That year he was too sick to go with me to pick out a Christmas tree.  He couldn’t muster the energy to help me decorate it either.  And we didn’t make it home for family Christmas celebrations.  But when he opened a game he’d really been wanting for the Wii, I got this corny smile…
We neither one knew that he only had exactly a month left on that Christmas Day.  I’m glad we didn’t know, because it would have ruined a really, really nice day.  We’d been talking about it, and he was hopeful that he’d make it till June to see Marley’s third birthday, but we both knew it wouldn’t be much more than that.  Those are hard talks to have with your spouse. 

2011- The pain is more than he could bear.  He finally gave in and went to the hospital, hoping that they could help him manage his pain where oral medication couldn’t.   Five days later, I came home without him, devastated. 
A few weeks later I had the courage to go through his medicine cabinet.  This is a sampling of the medicine I threw away, and it’s not even all of it. 
This is why cancer makes me angry.  It robbed me of my husband.  It robbed Marley of her Daddy.  It robbed his family of a son, brother,and  uncle.  It robbed many of a good friend.   It robbed Jim of the oportunity to take his daughter to kindergarten.  It robbed us both of another child, and Marley of having a sister or brother to grow up with.  It robbed him and I of the joy of having our grandchildren come to visit.  It took away SO MUCH.  It’s been four months since Jim passed away.  I know you go through cycles when you grieve. 
Well, I’m angry, really angry. 
Because I have good manners, I’m not using the words I’d really like to use when I describe how I feel about cancer and what it took from us.  Truth be told, I’m more than angry.  I’m pissed, and that’s the nice word that comes to mind, if you get my drift.  Writing this post has actually made me sick to my stomach, but it’s part of the process, and it needs to be done so I can continue to heal.  Now, don’t be worried that I’m going to become bitter.  I’m not angry with God, because I know this wasn’t His plan for Jim or me or Marley.  I’m not bitter at all, I’m just good old-fashioned mad, angry, pissed, whatever you want to call it.  I know it’s normal, and I know it’s healthy, as long as I don’t stay this way.  I’m not that kind of person anyway.  But I DO need to sit with these emotions, acknowledge them, and process them.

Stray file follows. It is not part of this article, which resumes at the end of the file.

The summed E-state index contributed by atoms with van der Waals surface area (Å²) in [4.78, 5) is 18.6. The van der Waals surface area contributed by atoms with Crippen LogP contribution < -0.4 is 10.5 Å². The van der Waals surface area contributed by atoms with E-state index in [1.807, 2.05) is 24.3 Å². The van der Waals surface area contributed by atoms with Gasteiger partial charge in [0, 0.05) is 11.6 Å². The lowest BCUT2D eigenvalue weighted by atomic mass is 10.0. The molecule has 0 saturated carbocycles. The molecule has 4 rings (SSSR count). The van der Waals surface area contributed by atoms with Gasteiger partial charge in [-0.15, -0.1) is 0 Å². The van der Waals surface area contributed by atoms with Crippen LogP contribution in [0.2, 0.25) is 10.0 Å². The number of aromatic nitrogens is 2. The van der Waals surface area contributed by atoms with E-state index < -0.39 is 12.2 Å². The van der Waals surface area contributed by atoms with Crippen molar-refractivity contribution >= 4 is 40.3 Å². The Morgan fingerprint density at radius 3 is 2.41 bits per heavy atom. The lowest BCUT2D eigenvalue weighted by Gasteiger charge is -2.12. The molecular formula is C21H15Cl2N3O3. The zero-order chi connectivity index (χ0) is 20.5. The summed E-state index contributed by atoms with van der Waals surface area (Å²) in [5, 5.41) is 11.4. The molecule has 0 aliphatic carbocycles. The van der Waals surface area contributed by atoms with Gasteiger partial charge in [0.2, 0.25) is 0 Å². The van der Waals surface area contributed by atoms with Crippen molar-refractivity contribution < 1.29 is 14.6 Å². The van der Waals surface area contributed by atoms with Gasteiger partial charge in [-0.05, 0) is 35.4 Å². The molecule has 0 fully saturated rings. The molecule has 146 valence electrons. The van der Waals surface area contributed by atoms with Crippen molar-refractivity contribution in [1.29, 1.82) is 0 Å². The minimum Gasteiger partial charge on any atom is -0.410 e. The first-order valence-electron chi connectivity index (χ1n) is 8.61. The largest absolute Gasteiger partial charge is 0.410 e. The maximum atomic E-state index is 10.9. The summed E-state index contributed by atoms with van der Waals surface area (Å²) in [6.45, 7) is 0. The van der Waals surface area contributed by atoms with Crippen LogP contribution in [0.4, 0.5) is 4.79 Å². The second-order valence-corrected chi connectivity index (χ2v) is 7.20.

I share this with you because I want you to understand.  Maybe when I talk to you I might seem closed off.  Or I might ignore your question of “How are you?” and talk about other things instead.  Maybe when we spend time together, I might seem distant or preoccupied.  Well, I am, I guess.  But I’m trying my best to work through this.  And if I’m keeping my mouth shut (which I admit is not normal for me!) it might be because I’m fighting a battle inside to keep myself together.  I’m trying my very best to live life in the moment and find good and  happy things to celebrate. 
But I’m also pissed.


  1. After reading this post, I will admit that I am crying like a baby. Jim was an awesome husband and father. I love you so much Meg and I will always be there for you and Marley!!!!

  2. I know what you mean. I lost someone to cancer like that too - and I can't bring myself to blog about it.

    It hurts, it sucks, and it steals. I am so thankful for the time that you had... and the memories that you squeezed out of those special days.

  3. You are an amazing person to be able to put into words and share what a lot of people would keep bottled up inside. Love you! Jen

  4. There is nothing to say that you haven't said. Jim's devotion as father and husband was amazing. His determination to hold on to all that was good in each day was remarkable. I pray that Marley will be able to hold onto the good memories. And I wish with all my heart that he could've beat it. Praying for you.